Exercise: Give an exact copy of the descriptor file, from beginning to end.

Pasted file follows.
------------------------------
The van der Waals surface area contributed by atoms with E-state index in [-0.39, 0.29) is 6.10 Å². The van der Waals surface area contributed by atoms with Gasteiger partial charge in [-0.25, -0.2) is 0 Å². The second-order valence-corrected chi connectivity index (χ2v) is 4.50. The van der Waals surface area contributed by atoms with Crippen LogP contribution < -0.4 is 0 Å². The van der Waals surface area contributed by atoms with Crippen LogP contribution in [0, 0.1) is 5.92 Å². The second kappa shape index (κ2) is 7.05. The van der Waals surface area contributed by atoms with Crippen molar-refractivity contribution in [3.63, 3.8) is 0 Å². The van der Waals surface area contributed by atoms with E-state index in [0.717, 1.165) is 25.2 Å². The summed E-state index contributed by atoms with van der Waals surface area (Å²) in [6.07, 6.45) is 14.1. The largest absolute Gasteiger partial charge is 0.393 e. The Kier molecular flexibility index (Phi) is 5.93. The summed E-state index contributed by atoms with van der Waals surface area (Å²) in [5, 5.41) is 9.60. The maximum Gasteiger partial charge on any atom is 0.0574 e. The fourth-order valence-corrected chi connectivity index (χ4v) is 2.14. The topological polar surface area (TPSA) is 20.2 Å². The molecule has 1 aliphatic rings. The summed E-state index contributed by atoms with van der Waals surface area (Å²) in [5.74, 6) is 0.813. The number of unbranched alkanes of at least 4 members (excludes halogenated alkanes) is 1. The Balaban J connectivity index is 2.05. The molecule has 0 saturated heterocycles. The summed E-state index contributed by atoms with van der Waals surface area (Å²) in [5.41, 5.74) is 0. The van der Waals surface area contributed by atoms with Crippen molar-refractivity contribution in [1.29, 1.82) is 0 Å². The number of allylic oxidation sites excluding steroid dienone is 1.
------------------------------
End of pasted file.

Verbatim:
The van der Waals surface area contributed by atoms with E-state index in [-0.39, 0.29) is 6.10 Å². The van der Waals surface area contributed by atoms with Gasteiger partial charge in [-0.25, -0.2) is 0 Å². The second-order valence-corrected chi connectivity index (χ2v) is 4.50. The van der Waals surface area contributed by atoms with Crippen LogP contribution < -0.4 is 0 Å². The van der Waals surface area contributed by atoms with Crippen LogP contribution in [0, 0.1) is 5.92 Å². The second kappa shape index (κ2) is 7.05. The van der Waals surface area contributed by atoms with Crippen molar-refractivity contribution in [3.63, 3.8) is 0 Å². The van der Waals surface area contributed by atoms with E-state index in [0.717, 1.165) is 25.2 Å². The summed E-state index contributed by atoms with van der Waals surface area (Å²) in [6.07, 6.45) is 14.1. The largest absolute Gasteiger partial charge is 0.393 e. The Kier molecular flexibility index (Phi) is 5.93. The summed E-state index contributed by atoms with van der Waals surface area (Å²) in [5, 5.41) is 9.60. The maximum Gasteiger partial charge on any atom is 0.0574 e. The fourth-order valence-corrected chi connectivity index (χ4v) is 2.14. The topological polar surface area (TPSA) is 20.2 Å². The molecule has 1 aliphatic rings. The summed E-state index contributed by atoms with van der Waals surface area (Å²) in [5.74, 6) is 0.813. The number of unbranched alkanes of at least 4 members (excludes halogenated alkanes) is 1. The Balaban J connectivity index is 2.05. The molecule has 0 saturated heterocycles. The summed E-state index contributed by atoms with van der Waals surface area (Å²) in [5.41, 5.74) is 0. The van der Waals surface area contributed by atoms with Crippen molar-refractivity contribution in [1.29, 1.82) is 0 Å². The number of allylic oxidation sites excluding steroid dienone is 1.